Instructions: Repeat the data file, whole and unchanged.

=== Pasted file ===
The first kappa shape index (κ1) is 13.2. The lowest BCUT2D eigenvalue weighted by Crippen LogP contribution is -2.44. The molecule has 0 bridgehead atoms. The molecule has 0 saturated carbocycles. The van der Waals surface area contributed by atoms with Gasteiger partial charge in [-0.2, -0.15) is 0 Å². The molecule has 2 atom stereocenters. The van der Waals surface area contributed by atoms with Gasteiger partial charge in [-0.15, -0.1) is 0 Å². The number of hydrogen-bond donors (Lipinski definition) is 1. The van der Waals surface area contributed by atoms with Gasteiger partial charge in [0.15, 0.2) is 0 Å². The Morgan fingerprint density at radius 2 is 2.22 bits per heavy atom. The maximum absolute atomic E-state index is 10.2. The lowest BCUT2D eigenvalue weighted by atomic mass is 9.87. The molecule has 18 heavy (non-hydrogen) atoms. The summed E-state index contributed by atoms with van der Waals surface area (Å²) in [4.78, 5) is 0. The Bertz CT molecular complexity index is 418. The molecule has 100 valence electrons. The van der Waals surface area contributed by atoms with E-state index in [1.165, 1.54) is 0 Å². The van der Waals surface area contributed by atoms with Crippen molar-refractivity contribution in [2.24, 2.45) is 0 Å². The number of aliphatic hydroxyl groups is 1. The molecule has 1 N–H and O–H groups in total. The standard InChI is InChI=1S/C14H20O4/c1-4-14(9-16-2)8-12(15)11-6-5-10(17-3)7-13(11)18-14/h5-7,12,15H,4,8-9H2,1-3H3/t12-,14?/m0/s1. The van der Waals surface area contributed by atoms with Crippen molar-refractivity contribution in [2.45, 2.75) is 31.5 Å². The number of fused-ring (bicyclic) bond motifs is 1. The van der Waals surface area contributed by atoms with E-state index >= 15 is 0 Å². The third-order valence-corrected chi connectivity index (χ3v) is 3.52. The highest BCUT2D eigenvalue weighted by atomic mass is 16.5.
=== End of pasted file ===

The first kappa shape index (κ1) is 13.2. The lowest BCUT2D eigenvalue weighted by Crippen LogP contribution is -2.44. The molecule has 0 bridgehead atoms. The molecule has 0 saturated carbocycles. The van der Waals surface area contributed by atoms with Gasteiger partial charge in [-0.2, -0.15) is 0 Å². The molecule has 2 atom stereocenters. The van der Waals surface area contributed by atoms with Gasteiger partial charge in [-0.15, -0.1) is 0 Å². The number of hydrogen-bond donors (Lipinski definition) is 1. The van der Waals surface area contributed by atoms with Gasteiger partial charge in [0.15, 0.2) is 0 Å². The Morgan fingerprint density at radius 2 is 2.22 bits per heavy atom. The maximum absolute atomic E-state index is 10.2. The lowest BCUT2D eigenvalue weighted by atomic mass is 9.87. The molecule has 18 heavy (non-hydrogen) atoms. The summed E-state index contributed by atoms with van der Waals surface area (Å²) in [4.78, 5) is 0. The Bertz CT molecular complexity index is 418. The molecule has 100 valence electrons. The van der Waals surface area contributed by atoms with E-state index in [1.165, 1.54) is 0 Å². The van der Waals surface area contributed by atoms with Crippen molar-refractivity contribution in [2.24, 2.45) is 0 Å². The number of aliphatic hydroxyl groups is 1. The molecule has 1 N–H and O–H groups in total. The standard InChI is InChI=1S/C14H20O4/c1-4-14(9-16-2)8-12(15)11-6-5-10(17-3)7-13(11)18-14/h5-7,12,15H,4,8-9H2,1-3H3/t12-,14?/m0/s1. The van der Waals surface area contributed by atoms with Crippen molar-refractivity contribution in [2.45, 2.75) is 31.5 Å². The number of fused-ring (bicyclic) bond motifs is 1. The van der Waals surface area contributed by atoms with E-state index >= 15 is 0 Å². The third-order valence-corrected chi connectivity index (χ3v) is 3.52. The highest BCUT2D eigenvalue weighted by atomic mass is 16.5.